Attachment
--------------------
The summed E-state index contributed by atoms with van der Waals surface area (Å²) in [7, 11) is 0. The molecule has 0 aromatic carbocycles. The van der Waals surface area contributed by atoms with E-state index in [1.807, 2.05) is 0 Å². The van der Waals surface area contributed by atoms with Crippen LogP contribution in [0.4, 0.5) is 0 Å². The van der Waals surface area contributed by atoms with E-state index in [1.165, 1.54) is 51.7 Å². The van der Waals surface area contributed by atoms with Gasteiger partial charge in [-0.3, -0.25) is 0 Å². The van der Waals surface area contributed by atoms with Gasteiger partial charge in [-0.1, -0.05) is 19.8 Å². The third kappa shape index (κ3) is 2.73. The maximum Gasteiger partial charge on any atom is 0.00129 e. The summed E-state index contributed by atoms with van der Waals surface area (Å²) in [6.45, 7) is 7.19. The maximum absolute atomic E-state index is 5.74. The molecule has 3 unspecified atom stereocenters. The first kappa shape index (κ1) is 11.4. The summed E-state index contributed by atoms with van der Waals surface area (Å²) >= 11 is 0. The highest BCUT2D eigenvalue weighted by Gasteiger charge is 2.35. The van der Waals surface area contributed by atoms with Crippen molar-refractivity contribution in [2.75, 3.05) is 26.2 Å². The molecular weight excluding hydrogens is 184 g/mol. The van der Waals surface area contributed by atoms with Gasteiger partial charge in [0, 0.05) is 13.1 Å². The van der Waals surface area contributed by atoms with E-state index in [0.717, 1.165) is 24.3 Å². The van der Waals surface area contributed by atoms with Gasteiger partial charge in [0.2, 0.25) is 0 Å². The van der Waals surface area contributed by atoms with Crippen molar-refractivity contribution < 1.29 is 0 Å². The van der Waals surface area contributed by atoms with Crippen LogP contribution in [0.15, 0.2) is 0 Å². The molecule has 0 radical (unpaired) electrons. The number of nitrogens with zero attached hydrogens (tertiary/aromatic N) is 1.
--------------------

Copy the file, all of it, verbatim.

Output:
The summed E-state index contributed by atoms with van der Waals surface area (Å²) in [7, 11) is 0. The molecule has 0 aromatic carbocycles. The van der Waals surface area contributed by atoms with E-state index in [1.807, 2.05) is 0 Å². The van der Waals surface area contributed by atoms with Crippen LogP contribution in [0.4, 0.5) is 0 Å². The van der Waals surface area contributed by atoms with E-state index in [1.165, 1.54) is 51.7 Å². The van der Waals surface area contributed by atoms with Gasteiger partial charge in [-0.3, -0.25) is 0 Å². The van der Waals surface area contributed by atoms with Gasteiger partial charge in [-0.1, -0.05) is 19.8 Å². The third kappa shape index (κ3) is 2.73. The maximum Gasteiger partial charge on any atom is 0.00129 e. The summed E-state index contributed by atoms with van der Waals surface area (Å²) in [6.45, 7) is 7.19. The maximum absolute atomic E-state index is 5.74. The molecule has 3 unspecified atom stereocenters. The first kappa shape index (κ1) is 11.4. The summed E-state index contributed by atoms with van der Waals surface area (Å²) >= 11 is 0. The highest BCUT2D eigenvalue weighted by Gasteiger charge is 2.35. The van der Waals surface area contributed by atoms with Crippen molar-refractivity contribution in [2.75, 3.05) is 26.2 Å². The molecular weight excluding hydrogens is 184 g/mol. The van der Waals surface area contributed by atoms with Gasteiger partial charge in [0, 0.05) is 13.1 Å². The van der Waals surface area contributed by atoms with E-state index in [0.717, 1.165) is 24.3 Å². The van der Waals surface area contributed by atoms with Gasteiger partial charge in [0.2, 0.25) is 0 Å². The van der Waals surface area contributed by atoms with Crippen molar-refractivity contribution < 1.29 is 0 Å². The van der Waals surface area contributed by atoms with Crippen LogP contribution in [0.15, 0.2) is 0 Å². The molecule has 0 radical (unpaired) electrons. The number of nitrogens with zero attached hydrogens (tertiary/aromatic N) is 1.